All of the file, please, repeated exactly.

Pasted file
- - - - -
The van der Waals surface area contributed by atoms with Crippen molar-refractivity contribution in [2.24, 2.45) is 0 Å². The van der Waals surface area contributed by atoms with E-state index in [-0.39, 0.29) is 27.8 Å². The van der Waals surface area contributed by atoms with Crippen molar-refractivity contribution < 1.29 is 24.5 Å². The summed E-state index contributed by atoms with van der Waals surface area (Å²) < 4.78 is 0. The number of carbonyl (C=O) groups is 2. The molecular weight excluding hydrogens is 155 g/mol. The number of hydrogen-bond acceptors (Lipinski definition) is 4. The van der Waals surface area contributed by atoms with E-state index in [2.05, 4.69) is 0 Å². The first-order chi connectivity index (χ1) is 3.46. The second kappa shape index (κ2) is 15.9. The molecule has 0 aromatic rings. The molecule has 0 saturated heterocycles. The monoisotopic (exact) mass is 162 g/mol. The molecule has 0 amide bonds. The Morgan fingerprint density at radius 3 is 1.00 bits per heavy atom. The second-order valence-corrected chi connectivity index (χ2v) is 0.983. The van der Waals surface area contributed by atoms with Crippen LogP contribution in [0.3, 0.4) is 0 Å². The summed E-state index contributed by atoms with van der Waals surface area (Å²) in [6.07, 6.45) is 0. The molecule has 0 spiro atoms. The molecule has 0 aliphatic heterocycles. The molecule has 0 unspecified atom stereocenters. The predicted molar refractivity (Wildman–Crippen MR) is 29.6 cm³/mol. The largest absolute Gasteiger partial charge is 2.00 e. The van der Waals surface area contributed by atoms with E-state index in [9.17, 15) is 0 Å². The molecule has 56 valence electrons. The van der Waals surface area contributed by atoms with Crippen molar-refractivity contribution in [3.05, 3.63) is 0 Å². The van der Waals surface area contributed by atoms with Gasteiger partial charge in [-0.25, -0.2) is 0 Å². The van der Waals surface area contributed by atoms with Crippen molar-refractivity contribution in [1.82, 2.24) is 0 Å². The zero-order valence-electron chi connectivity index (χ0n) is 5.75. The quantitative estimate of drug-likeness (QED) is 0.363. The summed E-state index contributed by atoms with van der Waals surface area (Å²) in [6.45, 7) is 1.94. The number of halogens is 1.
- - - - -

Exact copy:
The van der Waals surface area contributed by atoms with Crippen molar-refractivity contribution in [2.24, 2.45) is 0 Å². The van der Waals surface area contributed by atoms with E-state index in [-0.39, 0.29) is 27.8 Å². The van der Waals surface area contributed by atoms with Crippen molar-refractivity contribution < 1.29 is 24.5 Å². The summed E-state index contributed by atoms with van der Waals surface area (Å²) < 4.78 is 0. The number of carbonyl (C=O) groups is 2. The molecular weight excluding hydrogens is 155 g/mol. The number of hydrogen-bond acceptors (Lipinski definition) is 4. The van der Waals surface area contributed by atoms with E-state index in [2.05, 4.69) is 0 Å². The first-order chi connectivity index (χ1) is 3.46. The second kappa shape index (κ2) is 15.9. The molecule has 0 aromatic rings. The molecule has 0 saturated heterocycles. The monoisotopic (exact) mass is 162 g/mol. The molecule has 0 amide bonds. The Morgan fingerprint density at radius 3 is 1.00 bits per heavy atom. The second-order valence-corrected chi connectivity index (χ2v) is 0.983. The van der Waals surface area contributed by atoms with Crippen LogP contribution in [0.3, 0.4) is 0 Å². The summed E-state index contributed by atoms with van der Waals surface area (Å²) in [6.07, 6.45) is 0. The molecule has 0 spiro atoms. The molecule has 0 aliphatic heterocycles. The molecule has 0 unspecified atom stereocenters. The predicted molar refractivity (Wildman–Crippen MR) is 29.6 cm³/mol. The largest absolute Gasteiger partial charge is 2.00 e. The van der Waals surface area contributed by atoms with E-state index in [9.17, 15) is 0 Å². The molecule has 56 valence electrons. The van der Waals surface area contributed by atoms with Crippen molar-refractivity contribution in [3.05, 3.63) is 0 Å². The van der Waals surface area contributed by atoms with Gasteiger partial charge in [-0.25, -0.2) is 0 Å². The van der Waals surface area contributed by atoms with Crippen molar-refractivity contribution in [1.82, 2.24) is 0 Å². The zero-order valence-electron chi connectivity index (χ0n) is 5.75. The quantitative estimate of drug-likeness (QED) is 0.363. The summed E-state index contributed by atoms with van der Waals surface area (Å²) in [6.45, 7) is 1.94. The number of halogens is 1.